Verlane DeGrange

Spokane Falls Community College

**
MEASURING AND SELLING PRICE**

For cutting straps

**Many times a saddlemaker must decide how much to charge for a strap
cut from a piece of leather or side of leather. Since a side of leather is an
irregular shape, at first glance it may difficult to decide where to begin. This
method shows how to organize this odd shape and make money from your investment.**

** **

** Follow these
steps and always remember: never cut any leather until you have done
all the computations first and are absolutely certain of your computations.
**

** **

**1.
Lay out side of leather on flat surface. Inspect both flesh and grain
sides for flaws, butcher cuts, and holes. Make note of where the flesh side
flaws and cuts are and mark lightly on grain side with modeling tool or pencil.**

**2.
Have invoice from supplier on workbench and compare the square footage
listed with actual footage received. Leather is always marked with a whole
number and a smaller number following, such as 22
3 indicating the number of square feet are 22 and three-quarter feet.
Usually the invoice matches the item shipped.**

**3.
Be sure to note: the total price including shipping at the bottom of the
invoice is the total amount you’ve paid for the leather. This will be the cost
you will use in # 9 to calculate your selling price.**

**4.
Lay long 9 foot straightedge along the top edge to “square up” the side
of leather. Be sure to leave as little waste on the part you plan to cut off,
while still cutting off any clamp marks, holes, or nicks. **

**5.
Do not mark anything yet. However, measure with a measuring tape the
distance from the line you plan to cut off to the belly portion of the side.
This distance usually is about 20”-22” depending on the depth of the side from
top to bottom. You determine where the last cut for straps on the belly will be
by the softness or how much the leather “breaks over”. On a younger animal, the
break over point may be only 18”. **

**6.
Write on the invoice what this number is.**

**7.
To find out what YOUR cost is per strap that is 1” wide x full length of
side, divide the depth of hide into total cost. This will vary somewhat
depending on the original depth.**

**8.
Let’s assume the cost for the side with the shipping included is $150.00.
Thus $150.00 ÷ 20” = $7.50 per inch width is your actual cost out of pocket for
every 1” width strap you cut from this side in the quality zone of leather. **

**
**

**
Let’s step aside and learn about calculating
prices before proceeding**

** **

**To calculate your selling
price, you need to sell the leather at a 40% profit margin. There is a
difference between margin and mark-up that you need to be aware of.**

** **

**MARGIN IS BASED ON THE
SELLING PRICE**

** **

**MARK-UP IS BASED ON THE
WHOLESALE PRICE**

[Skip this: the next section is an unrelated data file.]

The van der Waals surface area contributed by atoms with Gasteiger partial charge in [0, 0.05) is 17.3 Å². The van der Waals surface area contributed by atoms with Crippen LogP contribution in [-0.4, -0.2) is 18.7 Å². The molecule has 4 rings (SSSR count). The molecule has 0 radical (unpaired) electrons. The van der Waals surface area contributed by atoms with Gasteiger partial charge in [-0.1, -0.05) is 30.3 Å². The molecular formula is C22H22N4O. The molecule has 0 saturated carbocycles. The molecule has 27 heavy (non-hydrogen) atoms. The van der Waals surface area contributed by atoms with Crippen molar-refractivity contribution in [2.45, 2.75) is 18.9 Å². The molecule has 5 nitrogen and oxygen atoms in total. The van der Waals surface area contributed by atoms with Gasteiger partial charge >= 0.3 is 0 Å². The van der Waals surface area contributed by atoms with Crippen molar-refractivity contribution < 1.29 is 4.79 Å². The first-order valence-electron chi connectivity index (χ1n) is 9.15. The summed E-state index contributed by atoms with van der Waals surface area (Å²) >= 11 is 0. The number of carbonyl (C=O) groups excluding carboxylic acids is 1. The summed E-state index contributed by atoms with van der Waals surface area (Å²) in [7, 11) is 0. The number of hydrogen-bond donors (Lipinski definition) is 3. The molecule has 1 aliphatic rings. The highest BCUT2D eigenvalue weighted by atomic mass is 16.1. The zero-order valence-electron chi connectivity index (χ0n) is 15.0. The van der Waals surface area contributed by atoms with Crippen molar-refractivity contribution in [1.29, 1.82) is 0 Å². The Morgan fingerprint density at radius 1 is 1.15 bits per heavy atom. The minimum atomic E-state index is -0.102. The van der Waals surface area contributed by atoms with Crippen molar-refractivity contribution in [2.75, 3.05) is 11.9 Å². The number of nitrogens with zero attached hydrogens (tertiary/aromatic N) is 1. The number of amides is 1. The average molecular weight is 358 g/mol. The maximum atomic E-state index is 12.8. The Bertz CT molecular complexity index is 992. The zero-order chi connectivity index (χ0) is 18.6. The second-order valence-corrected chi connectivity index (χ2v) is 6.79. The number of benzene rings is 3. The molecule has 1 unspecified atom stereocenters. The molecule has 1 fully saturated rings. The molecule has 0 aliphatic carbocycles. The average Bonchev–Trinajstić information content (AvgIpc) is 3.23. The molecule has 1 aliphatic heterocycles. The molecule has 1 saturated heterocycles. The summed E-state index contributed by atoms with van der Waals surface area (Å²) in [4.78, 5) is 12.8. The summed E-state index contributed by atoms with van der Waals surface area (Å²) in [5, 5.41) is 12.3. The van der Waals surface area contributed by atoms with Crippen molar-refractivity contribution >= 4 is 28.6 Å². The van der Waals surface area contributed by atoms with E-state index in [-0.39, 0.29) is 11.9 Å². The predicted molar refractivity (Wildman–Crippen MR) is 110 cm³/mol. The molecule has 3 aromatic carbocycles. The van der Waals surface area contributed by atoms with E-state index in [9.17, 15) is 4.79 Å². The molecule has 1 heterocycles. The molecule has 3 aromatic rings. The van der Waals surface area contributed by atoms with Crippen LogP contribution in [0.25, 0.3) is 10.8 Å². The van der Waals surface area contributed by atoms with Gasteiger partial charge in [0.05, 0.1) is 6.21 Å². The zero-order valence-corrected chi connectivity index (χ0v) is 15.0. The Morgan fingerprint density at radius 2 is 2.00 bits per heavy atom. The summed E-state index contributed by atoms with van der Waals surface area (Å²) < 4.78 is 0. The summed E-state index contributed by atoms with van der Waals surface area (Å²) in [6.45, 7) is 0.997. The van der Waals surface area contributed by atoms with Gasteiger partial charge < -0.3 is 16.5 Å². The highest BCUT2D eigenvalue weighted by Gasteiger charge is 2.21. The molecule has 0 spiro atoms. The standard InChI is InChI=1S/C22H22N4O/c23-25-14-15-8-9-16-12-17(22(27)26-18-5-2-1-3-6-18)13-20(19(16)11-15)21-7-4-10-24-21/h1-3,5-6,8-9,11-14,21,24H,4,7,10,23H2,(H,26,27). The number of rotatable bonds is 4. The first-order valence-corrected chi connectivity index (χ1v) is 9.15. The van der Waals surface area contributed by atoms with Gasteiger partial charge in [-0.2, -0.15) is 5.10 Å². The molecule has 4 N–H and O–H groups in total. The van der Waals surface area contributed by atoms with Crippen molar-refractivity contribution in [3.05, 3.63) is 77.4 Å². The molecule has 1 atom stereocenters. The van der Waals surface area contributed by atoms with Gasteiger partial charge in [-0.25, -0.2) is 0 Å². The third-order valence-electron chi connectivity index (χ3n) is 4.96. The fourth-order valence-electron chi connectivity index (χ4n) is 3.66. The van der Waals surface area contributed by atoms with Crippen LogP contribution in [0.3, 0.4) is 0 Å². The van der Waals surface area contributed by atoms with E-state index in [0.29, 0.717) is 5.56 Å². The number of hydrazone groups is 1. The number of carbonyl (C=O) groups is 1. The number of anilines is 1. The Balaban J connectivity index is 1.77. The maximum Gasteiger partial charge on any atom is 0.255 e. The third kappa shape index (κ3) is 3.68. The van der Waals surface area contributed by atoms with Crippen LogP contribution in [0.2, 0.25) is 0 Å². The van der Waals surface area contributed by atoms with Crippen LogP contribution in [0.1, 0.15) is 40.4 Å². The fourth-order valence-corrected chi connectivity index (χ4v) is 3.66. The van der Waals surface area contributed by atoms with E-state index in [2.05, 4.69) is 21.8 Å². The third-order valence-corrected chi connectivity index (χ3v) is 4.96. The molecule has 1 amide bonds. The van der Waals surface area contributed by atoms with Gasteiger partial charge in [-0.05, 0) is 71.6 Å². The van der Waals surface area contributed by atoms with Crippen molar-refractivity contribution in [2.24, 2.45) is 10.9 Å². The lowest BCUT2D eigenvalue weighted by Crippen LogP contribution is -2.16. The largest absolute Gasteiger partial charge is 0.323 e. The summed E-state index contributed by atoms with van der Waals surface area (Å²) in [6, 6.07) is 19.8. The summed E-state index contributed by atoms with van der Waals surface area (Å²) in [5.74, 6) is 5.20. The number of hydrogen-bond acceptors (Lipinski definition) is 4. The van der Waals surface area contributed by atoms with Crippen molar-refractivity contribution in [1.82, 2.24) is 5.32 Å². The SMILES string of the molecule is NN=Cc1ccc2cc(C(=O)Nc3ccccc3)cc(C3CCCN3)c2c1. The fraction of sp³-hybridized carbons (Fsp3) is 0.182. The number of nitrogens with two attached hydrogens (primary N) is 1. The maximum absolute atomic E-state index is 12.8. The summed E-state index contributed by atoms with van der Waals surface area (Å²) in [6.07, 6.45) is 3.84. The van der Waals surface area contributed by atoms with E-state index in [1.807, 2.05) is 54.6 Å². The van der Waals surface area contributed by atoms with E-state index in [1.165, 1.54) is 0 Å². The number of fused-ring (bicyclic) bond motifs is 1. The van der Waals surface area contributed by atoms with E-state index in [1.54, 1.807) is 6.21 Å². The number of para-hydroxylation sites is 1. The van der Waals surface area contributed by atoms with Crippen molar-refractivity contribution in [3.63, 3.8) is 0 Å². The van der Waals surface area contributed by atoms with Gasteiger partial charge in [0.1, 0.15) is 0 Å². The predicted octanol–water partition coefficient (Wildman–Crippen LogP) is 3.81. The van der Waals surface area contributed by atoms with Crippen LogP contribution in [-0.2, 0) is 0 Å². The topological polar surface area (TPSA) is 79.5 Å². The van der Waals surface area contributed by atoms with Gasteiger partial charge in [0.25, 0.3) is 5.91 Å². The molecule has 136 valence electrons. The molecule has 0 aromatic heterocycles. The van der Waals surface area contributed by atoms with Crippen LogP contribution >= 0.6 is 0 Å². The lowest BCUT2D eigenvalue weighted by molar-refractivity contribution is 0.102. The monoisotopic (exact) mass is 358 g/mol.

** **

**Since the wholesale price is
the smaller amount, you must “mark-up” an item more than 40% to get the true
selling price. This can be illustrated by this example: If you are selling an
item for $10 and you are working on a 40% margin, to find your actual cost when
only the selling price is, known, subtract 40% of the selling price from
$10.00. Thus $10.00 – (40% of $10.00) = $6.00. **

** **

**To arrive at the selling
price based on the wholesale cost (your cost), you need to mark-up the item 67%
of the wholesale cost. Again: $6.00 + (67% of $6.00) = $10.00.**

** **

** If you try to arrive at the
selling price by adding only 40% to your cost, you’ll fall short of a profit
that allows you to stay in business. Let’s do the math again this time and
you’ll see why you’re loosing profits: $6.00 + (40% of $6.00) = $8.90. You’re
literally being robbed of $1.10, which is approximately 10%. You wouldn’t pay
a customer 10% to do business with you, but with faulty math reasoning that’s
exactly what you are doing!**

** **

**You need a 40% margin
(translate: 67% mark-up) to stay in business according to the SBA. On some items
you’ll need even more to remain profitable, but this is a general guideline for
a business. **

** **

**Now, back to our original
problem: what should you sell a 1” wide strap for when you’ve paid $7.50 per
inch?**

** **

**9.
Do the math this time using actual numbers:**

**$7.50 +
(67% of $7.50) =$12.52. To make the number a bit more in line with pricing ease,
call your selling price $12.50 for a 1” wide strap that runs the length of the
side of leather.**

** **

**10.
Let’s do another problem based on this concept: what should the selling
price be of a strap that is only 5/8” wide? Now in a more condensed form, let’s
run through the math again:**

** **

·
**Your cost per inch: $7.50 per inch in width**

·
**5/8” = .625” as a decimal (for simplicity on a calculator)**

·
**Your cost for a 5/8” strap = $4.68; stated mathematically it is**

**(.625 x $7.50 = $4.68). For ease of handling, let’s round off your cost to
$4.70**

·
**Mark-up $4.70 by 67% for your profit.**

** Thus $4.70 + (67% of $4.70) = $7.84 is the actual selling price.**

·
**For ease of handling, round off selling price to $7.85**

** **

**Using this method, you’ll
make the right amount of money selling this side of leather if you sell 20-1”
wide straps and still have the belly left over for small items. If you took the
original cost of the leather at $150.00 and marked up the entire side 67%, you’d
arrive at the selling price of $250.00 for the whole thing. By cutting straps,
you get a greater profitability from a given space on the side (the prime area)
and still have a bit left over for small projects. Thus strap work is usually
more profitable and efficient than cutting large irregular pieces.**

** **

**AFTER HAVING DONE ALL THE
CALCULATIONS AND DECIDING HOW TO BEST USE THIS PIECE OF LEATHER, YOU MAY CUT THE
FIRST STRAIGHT LINE ACROSS THE TOP FOR STRAP CUTTING PURPOSES.**